2. Problem
•     Describes when to apply a pattern
•     May include conditions for the pattern
  to be applicable
•     Symptoms of an inflexible design or
     Design Pattern Elements
3. Solution
•    Describes elements for the design
•    Includes relationships, responsibilities,
  and collaborations
•    Does not describe concrete designs or
     Design Pattern Elements
4. Consequences
•     Results and Trade Offs
•     Critical for design pattern evaluation
•     Often space and time trade offs
•     Language strengths and limitations
•     Broken into benefits and drawbacks for
  this discussion
Multiple Displays Example
         The Observer pattern
• Name
  – Observer.
• Description
  – Separates the display of object state from the object
• Problem description
  – Used when multiple displays of state are needed.
• Solution description
  – UML description.
• Consequences
  – Optimisations to enhance display performance are
Observer pattern

                                                      depends on
depends on
                        is presented as


     Subject                              Observer                      Subject                Observer 1       Observer 2
              state                              update
              detach               ConcreteObserver                               attach(this)
             setData                              update
             getData                         doSomething            setData

                         state = X;
                         notify();                                                   getData


              for all observers                                                                             update
             in observerList do
                     notify();                                                       getData
        Types of design patterns
• Design patterns can be (roughly) grouped
  into three categories:
• Creational patterns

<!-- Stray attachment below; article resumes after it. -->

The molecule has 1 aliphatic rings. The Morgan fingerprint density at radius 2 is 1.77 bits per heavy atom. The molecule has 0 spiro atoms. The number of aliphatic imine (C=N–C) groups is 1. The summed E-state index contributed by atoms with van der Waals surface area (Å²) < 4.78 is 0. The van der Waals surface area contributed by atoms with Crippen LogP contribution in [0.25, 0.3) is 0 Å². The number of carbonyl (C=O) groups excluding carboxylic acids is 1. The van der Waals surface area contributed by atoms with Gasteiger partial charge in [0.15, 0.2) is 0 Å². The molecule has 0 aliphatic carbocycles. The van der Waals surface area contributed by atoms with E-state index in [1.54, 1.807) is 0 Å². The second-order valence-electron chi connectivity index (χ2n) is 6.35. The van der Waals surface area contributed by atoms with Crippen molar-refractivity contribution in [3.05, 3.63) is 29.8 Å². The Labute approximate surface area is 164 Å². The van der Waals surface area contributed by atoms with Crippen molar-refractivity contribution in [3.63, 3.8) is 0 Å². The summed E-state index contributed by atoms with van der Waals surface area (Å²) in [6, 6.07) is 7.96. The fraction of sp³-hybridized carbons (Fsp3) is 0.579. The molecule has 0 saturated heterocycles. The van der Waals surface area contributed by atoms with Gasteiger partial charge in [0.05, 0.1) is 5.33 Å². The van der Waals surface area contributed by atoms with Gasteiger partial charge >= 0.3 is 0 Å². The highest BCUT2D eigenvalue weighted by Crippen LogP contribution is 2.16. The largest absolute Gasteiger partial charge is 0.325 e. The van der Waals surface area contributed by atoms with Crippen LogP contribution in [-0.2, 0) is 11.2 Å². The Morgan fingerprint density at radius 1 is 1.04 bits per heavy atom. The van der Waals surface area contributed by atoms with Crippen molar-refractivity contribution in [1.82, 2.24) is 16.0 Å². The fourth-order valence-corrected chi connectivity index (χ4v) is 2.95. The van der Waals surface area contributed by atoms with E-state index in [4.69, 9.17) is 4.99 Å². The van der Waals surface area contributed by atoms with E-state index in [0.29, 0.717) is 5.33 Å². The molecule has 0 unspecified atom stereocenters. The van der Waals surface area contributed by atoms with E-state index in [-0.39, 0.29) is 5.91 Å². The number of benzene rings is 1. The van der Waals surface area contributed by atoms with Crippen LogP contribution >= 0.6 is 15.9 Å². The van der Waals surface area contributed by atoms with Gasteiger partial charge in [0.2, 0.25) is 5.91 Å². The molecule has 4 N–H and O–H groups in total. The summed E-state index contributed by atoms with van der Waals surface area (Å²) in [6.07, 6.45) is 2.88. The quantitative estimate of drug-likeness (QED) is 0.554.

– Constructing objects
• Structural patterns
     – Controlling the structure of a class
• Behavioral patterns
     – Deal with how the object behaves
      Types of design patterns
• Structural Patterns
  – Focus: How objects are composed to form larger
  – Examples: composite, adapter, bridge, proxy
• Behavioral Patterns
  – Focus: Algorithms and the assignment of
    responsibilities to objects
  – Examples: command, observer, strategy
• Creational Patterns
  – Focus: Creation of complex objects
  – Examples: abstract factory, builder
                 Categories of Design Patterns

 Purpose      Design Pattern           Aspects that can vary

Creational      Abstract Factory   Families of product objects

                 Builder           Creation of a composite object
                 Factory Method    Subclass of object instantiated

Structural        Adapter            Interface to an object

                 Facade              Interface to a subsystem

                 Flyweight          Storage costs of objects

                  Proxy              How an object is accessed

 Behavioral       Command          When & how a request is fulfilled
                  Iterator           Traversal of elements in an
Design Space Patterns

         Creational patterns
• Design patterns that deal with object
  creation mechanisms, trying to create
  objects in a manner suitable to the
• Make a system independent of the way in
  which objects are created, composed
  and represented